Crowdfire gets more interactive

The idea of Crowdfire is very promising. Keeping track of what’s happening in multiple platforms of the social media jungle may be backbreaking at times. Crowdfire brings social media statistics in one place and helps you to grow your Twitter following by suggesting accounts to follow, and tweets to like, in hopes of people following you back.

Many improvements based on usage statistics

Crowdfire gathers the basic activity data of linked accounts in one page that is easy to peruse on a mobile phone. But managing and growing your Twitter account is what it’s really for. The new version has bundled the features in a mentor-like program, which pings you from time to time, asking you to share content, follow new users or remove some of your inactive followers. Previously, you could easily hit Twitter limits, but Crowdfire now has some internal limits that prevent you from hitting Twitter’s follower limits. I think this is one of the best things about the new version of Crowdfire. You can spend more time on your social media hustle and less time worrying when you’ve gone too far.

Crowdfire lets you choose a list of keywords that are relevant to you, and follow users based on those keywords. One of the key improvement over the previous version, is the vast selection of articles to share. You get to choose the topics and Crowdfire offers you more of the same type of content to share in your feed. This content should be well suited for sharing (awe-inspiring stuff).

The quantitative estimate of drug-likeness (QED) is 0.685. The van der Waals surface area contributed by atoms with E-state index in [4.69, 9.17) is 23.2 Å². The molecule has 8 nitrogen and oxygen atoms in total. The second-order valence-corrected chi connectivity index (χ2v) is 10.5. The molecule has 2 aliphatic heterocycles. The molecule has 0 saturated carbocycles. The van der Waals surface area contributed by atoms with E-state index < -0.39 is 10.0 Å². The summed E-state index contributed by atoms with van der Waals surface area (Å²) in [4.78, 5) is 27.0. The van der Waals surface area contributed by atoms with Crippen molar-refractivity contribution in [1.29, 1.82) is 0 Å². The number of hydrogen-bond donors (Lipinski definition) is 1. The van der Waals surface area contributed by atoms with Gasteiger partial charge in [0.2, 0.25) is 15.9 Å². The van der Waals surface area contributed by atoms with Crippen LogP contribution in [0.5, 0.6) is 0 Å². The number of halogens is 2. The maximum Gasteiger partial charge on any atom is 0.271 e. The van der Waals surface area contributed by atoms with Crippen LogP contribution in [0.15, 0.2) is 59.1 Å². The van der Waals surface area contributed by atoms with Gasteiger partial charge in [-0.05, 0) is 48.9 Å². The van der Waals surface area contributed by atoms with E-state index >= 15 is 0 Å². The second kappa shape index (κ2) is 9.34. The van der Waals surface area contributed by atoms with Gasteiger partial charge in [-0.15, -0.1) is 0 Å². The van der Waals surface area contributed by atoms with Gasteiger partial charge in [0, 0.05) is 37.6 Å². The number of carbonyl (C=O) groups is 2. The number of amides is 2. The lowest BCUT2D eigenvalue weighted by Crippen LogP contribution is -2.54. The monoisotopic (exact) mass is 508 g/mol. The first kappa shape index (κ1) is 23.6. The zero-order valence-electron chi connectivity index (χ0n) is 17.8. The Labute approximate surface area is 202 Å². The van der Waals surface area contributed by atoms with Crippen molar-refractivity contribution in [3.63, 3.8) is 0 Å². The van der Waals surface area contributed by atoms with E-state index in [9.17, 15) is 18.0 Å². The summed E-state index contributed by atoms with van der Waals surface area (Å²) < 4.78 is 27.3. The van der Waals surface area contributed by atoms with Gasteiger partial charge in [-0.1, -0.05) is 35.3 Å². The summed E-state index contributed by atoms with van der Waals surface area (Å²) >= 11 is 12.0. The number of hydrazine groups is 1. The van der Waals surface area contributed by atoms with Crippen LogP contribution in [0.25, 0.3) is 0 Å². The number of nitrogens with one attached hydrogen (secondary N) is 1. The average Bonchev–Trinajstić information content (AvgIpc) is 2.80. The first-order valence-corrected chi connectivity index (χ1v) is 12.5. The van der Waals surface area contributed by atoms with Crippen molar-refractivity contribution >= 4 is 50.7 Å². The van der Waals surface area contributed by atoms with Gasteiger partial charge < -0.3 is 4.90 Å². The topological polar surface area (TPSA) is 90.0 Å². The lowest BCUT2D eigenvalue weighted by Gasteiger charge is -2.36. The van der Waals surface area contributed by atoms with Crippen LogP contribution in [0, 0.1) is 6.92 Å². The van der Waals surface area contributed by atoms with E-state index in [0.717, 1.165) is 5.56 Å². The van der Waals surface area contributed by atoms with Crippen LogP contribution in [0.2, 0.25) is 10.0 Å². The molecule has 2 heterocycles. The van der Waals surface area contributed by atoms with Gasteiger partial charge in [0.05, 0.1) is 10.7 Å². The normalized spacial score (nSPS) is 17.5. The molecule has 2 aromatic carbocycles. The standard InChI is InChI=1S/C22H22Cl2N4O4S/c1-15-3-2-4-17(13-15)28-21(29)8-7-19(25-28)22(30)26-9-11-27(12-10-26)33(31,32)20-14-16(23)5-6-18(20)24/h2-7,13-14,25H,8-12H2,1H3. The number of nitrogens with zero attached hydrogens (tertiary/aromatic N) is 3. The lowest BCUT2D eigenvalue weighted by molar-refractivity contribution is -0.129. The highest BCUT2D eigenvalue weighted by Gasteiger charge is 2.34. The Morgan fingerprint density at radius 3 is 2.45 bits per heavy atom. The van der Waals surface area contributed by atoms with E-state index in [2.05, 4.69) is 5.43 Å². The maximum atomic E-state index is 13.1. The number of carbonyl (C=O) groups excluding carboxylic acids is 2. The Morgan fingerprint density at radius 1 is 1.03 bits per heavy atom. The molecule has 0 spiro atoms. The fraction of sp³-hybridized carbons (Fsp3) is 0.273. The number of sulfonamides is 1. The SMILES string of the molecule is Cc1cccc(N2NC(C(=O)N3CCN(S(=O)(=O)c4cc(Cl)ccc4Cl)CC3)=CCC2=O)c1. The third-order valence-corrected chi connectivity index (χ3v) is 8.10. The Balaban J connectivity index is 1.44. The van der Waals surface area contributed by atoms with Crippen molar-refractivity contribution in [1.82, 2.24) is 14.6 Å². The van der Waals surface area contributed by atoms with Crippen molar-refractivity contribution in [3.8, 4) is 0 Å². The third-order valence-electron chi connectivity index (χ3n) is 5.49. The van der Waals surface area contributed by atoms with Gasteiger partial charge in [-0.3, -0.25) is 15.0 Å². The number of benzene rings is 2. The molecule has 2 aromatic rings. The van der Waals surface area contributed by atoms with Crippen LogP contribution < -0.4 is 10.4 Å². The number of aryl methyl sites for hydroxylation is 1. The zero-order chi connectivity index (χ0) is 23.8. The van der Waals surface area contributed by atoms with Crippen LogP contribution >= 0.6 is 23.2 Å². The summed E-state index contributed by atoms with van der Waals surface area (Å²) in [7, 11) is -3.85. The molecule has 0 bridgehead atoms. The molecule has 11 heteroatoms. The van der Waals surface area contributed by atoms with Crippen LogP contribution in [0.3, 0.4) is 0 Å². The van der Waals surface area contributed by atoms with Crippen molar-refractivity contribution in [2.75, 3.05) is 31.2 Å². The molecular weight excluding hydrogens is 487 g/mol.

Crowdfire can only help you so much

As a content creator you want and need that following, that’s for granted, and unfortunately the numbers game matters. In that aspect, Crowdfire can boost your following and give your account the credibility it needs. However, the trouble lies not in the quantity but the quality; you get followers but rarely do they share anything of yours. Refining the data might diminish this problem if Crowdfire manages to bring together truly like-minded users who actually would be willing to share their counterparts’ content from time to time.

A better way to reach your audience, is to actually reply to ongoing conversations, and Crowdfire can’t help you with that.

Crowdfire can you help you to share more content, at better times, to more people, but you still need to know who you’re speaking to, and why. I think that the best thing about Crowdfire is that it now asks you to post, which makes it a routine, and keeps your timeline alive and kicking.

YouTube video sharing got no reactions

Crowdfire now supports YouTube video sharing, but according to my tests, they didn’t yield any results. Links in conversations got clicked way more often. So, even though Crowdfire offers a lot of features, not all of them are useful. Check your Twitter stats to see what to keep doing and what not to.

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